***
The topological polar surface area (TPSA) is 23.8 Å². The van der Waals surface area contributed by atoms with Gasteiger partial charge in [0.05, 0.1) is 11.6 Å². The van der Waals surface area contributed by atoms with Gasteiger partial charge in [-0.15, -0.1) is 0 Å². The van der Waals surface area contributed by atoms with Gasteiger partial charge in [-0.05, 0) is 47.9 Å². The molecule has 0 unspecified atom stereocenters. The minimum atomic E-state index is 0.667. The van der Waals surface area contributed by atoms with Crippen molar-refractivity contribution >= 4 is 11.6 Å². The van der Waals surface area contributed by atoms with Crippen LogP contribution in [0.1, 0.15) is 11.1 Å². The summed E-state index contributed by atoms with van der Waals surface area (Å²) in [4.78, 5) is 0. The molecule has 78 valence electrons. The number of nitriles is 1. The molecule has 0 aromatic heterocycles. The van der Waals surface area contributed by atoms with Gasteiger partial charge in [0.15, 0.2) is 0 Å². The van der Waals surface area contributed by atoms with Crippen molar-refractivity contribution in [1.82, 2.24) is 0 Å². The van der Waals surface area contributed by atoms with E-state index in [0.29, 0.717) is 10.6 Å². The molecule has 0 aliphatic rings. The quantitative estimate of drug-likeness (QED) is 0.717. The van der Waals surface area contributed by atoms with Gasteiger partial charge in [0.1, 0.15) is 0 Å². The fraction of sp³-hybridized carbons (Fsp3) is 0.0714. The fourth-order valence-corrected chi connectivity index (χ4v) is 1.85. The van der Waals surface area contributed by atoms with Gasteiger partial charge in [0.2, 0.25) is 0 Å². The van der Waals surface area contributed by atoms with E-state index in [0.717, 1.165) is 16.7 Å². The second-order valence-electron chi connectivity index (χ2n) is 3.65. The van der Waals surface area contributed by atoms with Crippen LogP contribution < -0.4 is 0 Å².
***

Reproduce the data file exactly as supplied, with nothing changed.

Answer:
The topological polar surface area (TPSA) is 23.8 Å². The van der Waals surface area contributed by atoms with Gasteiger partial charge in [0.05, 0.1) is 11.6 Å². The van der Waals surface area contributed by atoms with Gasteiger partial charge in [-0.15, -0.1) is 0 Å². The van der Waals surface area contributed by atoms with Gasteiger partial charge in [-0.05, 0) is 47.9 Å². The molecule has 0 unspecified atom stereocenters. The minimum atomic E-state index is 0.667. The van der Waals surface area contributed by atoms with Crippen molar-refractivity contribution >= 4 is 11.6 Å². The van der Waals surface area contributed by atoms with Crippen LogP contribution in [0.1, 0.15) is 11.1 Å². The summed E-state index contributed by atoms with van der Waals surface area (Å²) in [4.78, 5) is 0. The molecule has 78 valence electrons. The number of nitriles is 1. The molecule has 0 aromatic heterocycles. The van der Waals surface area contributed by atoms with Gasteiger partial charge in [0.15, 0.2) is 0 Å². The van der Waals surface area contributed by atoms with Crippen molar-refractivity contribution in [1.82, 2.24) is 0 Å². The van der Waals surface area contributed by atoms with E-state index in [0.29, 0.717) is 10.6 Å². The molecule has 0 aliphatic rings. The quantitative estimate of drug-likeness (QED) is 0.717. The van der Waals surface area contributed by atoms with Gasteiger partial charge in [0.1, 0.15) is 0 Å². The fraction of sp³-hybridized carbons (Fsp3) is 0.0714. The fourth-order valence-corrected chi connectivity index (χ4v) is 1.85. The van der Waals surface area contributed by atoms with Gasteiger partial charge in [0.2, 0.25) is 0 Å². The van der Waals surface area contributed by atoms with E-state index in [0.717, 1.165) is 16.7 Å². The second-order valence-electron chi connectivity index (χ2n) is 3.65. The van der Waals surface area contributed by atoms with Crippen LogP contribution < -0.4 is 0 Å².